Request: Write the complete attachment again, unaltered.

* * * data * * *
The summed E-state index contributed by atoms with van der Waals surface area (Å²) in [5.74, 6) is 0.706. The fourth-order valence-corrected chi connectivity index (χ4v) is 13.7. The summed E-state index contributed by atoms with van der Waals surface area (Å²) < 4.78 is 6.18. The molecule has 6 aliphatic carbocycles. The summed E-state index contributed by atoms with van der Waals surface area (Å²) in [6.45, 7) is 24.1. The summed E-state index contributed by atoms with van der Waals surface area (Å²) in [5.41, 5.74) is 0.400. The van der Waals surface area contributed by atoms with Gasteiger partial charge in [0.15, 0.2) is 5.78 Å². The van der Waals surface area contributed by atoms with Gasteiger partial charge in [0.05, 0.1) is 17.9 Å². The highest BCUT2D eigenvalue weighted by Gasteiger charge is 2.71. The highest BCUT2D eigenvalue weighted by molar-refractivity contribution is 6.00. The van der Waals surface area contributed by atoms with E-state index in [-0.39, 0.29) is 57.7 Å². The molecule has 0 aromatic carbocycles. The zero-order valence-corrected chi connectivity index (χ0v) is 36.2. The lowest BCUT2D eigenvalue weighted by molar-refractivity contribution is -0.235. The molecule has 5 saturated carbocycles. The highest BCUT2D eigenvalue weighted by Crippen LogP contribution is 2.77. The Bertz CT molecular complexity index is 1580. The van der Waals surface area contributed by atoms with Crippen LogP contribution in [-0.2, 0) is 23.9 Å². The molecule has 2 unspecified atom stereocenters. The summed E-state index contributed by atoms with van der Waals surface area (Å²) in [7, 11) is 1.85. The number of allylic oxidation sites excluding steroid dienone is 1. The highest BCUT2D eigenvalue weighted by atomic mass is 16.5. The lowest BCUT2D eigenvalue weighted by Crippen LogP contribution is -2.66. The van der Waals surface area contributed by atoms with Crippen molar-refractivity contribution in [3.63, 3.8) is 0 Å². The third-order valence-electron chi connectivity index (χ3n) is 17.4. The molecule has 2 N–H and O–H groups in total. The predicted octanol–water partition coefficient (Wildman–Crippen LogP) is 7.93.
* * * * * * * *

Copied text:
The summed E-state index contributed by atoms with van der Waals surface area (Å²) in [5.74, 6) is 0.706. The fourth-order valence-corrected chi connectivity index (χ4v) is 13.7. The summed E-state index contributed by atoms with van der Waals surface area (Å²) < 4.78 is 6.18. The molecule has 6 aliphatic carbocycles. The summed E-state index contributed by atoms with van der Waals surface area (Å²) in [6.45, 7) is 24.1. The summed E-state index contributed by atoms with van der Waals surface area (Å²) in [5.41, 5.74) is 0.400. The van der Waals surface area contributed by atoms with Gasteiger partial charge in [0.15, 0.2) is 5.78 Å². The van der Waals surface area contributed by atoms with Gasteiger partial charge in [0.05, 0.1) is 17.9 Å². The highest BCUT2D eigenvalue weighted by Gasteiger charge is 2.71. The highest BCUT2D eigenvalue weighted by molar-refractivity contribution is 6.00. The van der Waals surface area contributed by atoms with E-state index in [-0.39, 0.29) is 57.7 Å². The molecule has 0 aromatic carbocycles. The zero-order valence-corrected chi connectivity index (χ0v) is 36.2. The lowest BCUT2D eigenvalue weighted by molar-refractivity contribution is -0.235. The molecule has 5 saturated carbocycles. The highest BCUT2D eigenvalue weighted by Crippen LogP contribution is 2.77. The Bertz CT molecular complexity index is 1580. The van der Waals surface area contributed by atoms with Crippen LogP contribution in [-0.2, 0) is 23.9 Å². The molecule has 2 unspecified atom stereocenters. The summed E-state index contributed by atoms with van der Waals surface area (Å²) in [7, 11) is 1.85. The number of allylic oxidation sites excluding steroid dienone is 1. The highest BCUT2D eigenvalue weighted by atomic mass is 16.5. The lowest BCUT2D eigenvalue weighted by Crippen LogP contribution is -2.66. The van der Waals surface area contributed by atoms with Crippen molar-refractivity contribution in [3.63, 3.8) is 0 Å². The third-order valence-electron chi connectivity index (χ3n) is 17.4. The molecule has 2 N–H and O–H groups in total. The predicted octanol–water partition coefficient (Wildman–Crippen LogP) is 7.93.